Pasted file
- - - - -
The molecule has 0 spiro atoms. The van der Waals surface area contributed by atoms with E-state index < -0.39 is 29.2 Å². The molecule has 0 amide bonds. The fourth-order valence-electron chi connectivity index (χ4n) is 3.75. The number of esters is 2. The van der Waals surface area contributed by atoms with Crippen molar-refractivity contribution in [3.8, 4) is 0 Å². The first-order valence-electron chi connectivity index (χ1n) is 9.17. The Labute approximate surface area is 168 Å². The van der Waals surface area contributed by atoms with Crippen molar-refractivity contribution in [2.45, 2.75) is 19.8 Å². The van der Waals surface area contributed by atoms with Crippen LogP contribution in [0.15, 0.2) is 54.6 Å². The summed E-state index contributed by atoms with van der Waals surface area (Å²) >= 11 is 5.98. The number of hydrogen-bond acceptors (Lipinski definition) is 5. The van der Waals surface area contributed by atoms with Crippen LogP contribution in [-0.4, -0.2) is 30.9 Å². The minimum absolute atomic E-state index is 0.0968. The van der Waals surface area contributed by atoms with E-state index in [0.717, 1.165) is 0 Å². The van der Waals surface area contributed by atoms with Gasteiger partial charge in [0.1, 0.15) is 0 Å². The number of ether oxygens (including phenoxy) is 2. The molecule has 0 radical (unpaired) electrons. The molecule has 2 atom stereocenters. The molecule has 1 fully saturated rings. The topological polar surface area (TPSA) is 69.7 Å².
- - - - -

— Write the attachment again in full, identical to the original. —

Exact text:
The molecule has 0 spiro atoms. The van der Waals surface area contributed by atoms with E-state index < -0.39 is 29.2 Å². The molecule has 0 amide bonds. The fourth-order valence-electron chi connectivity index (χ4n) is 3.75. The number of esters is 2. The van der Waals surface area contributed by atoms with Crippen molar-refractivity contribution in [3.8, 4) is 0 Å². The first-order valence-electron chi connectivity index (χ1n) is 9.17. The Labute approximate surface area is 168 Å². The van der Waals surface area contributed by atoms with Crippen molar-refractivity contribution in [2.45, 2.75) is 19.8 Å². The van der Waals surface area contributed by atoms with Crippen LogP contribution in [0.15, 0.2) is 54.6 Å². The summed E-state index contributed by atoms with van der Waals surface area (Å²) >= 11 is 5.98. The number of hydrogen-bond acceptors (Lipinski definition) is 5. The van der Waals surface area contributed by atoms with Crippen LogP contribution in [-0.4, -0.2) is 30.9 Å². The minimum absolute atomic E-state index is 0.0968. The van der Waals surface area contributed by atoms with E-state index in [0.717, 1.165) is 0 Å². The van der Waals surface area contributed by atoms with Gasteiger partial charge in [0.1, 0.15) is 0 Å². The number of ether oxygens (including phenoxy) is 2. The molecule has 0 radical (unpaired) electrons. The molecule has 2 atom stereocenters. The molecule has 1 fully saturated rings. The topological polar surface area (TPSA) is 69.7 Å².